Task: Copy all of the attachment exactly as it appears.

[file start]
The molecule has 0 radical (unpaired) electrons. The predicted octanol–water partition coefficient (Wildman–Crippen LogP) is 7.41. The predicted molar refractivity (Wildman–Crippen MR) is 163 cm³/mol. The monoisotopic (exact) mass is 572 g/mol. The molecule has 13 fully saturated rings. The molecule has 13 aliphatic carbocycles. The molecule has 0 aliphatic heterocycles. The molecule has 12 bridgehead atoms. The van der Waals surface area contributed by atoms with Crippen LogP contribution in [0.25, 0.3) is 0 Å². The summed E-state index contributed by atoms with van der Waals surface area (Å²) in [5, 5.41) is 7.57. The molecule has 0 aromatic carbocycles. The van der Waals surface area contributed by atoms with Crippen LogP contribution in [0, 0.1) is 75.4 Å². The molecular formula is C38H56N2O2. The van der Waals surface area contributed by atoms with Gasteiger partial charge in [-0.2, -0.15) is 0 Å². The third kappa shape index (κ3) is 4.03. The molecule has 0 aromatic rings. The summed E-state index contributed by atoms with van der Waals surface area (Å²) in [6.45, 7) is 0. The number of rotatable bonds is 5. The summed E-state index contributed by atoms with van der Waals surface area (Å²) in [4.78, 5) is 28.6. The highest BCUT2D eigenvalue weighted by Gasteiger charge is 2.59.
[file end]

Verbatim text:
The molecule has 0 radical (unpaired) electrons. The predicted octanol–water partition coefficient (Wildman–Crippen LogP) is 7.41. The predicted molar refractivity (Wildman–Crippen MR) is 163 cm³/mol. The monoisotopic (exact) mass is 572 g/mol. The molecule has 13 fully saturated rings. The molecule has 13 aliphatic carbocycles. The molecule has 0 aliphatic heterocycles. The molecule has 12 bridgehead atoms. The van der Waals surface area contributed by atoms with Crippen LogP contribution in [0.25, 0.3) is 0 Å². The summed E-state index contributed by atoms with van der Waals surface area (Å²) in [5, 5.41) is 7.57. The molecule has 0 aromatic carbocycles. The van der Waals surface area contributed by atoms with Crippen LogP contribution in [0, 0.1) is 75.4 Å². The molecular formula is C38H56N2O2. The van der Waals surface area contributed by atoms with Gasteiger partial charge in [-0.2, -0.15) is 0 Å². The third kappa shape index (κ3) is 4.03. The molecule has 0 aromatic rings. The summed E-state index contributed by atoms with van der Waals surface area (Å²) in [6.45, 7) is 0. The number of rotatable bonds is 5. The summed E-state index contributed by atoms with van der Waals surface area (Å²) in [4.78, 5) is 28.6. The highest BCUT2D eigenvalue weighted by Gasteiger charge is 2.59.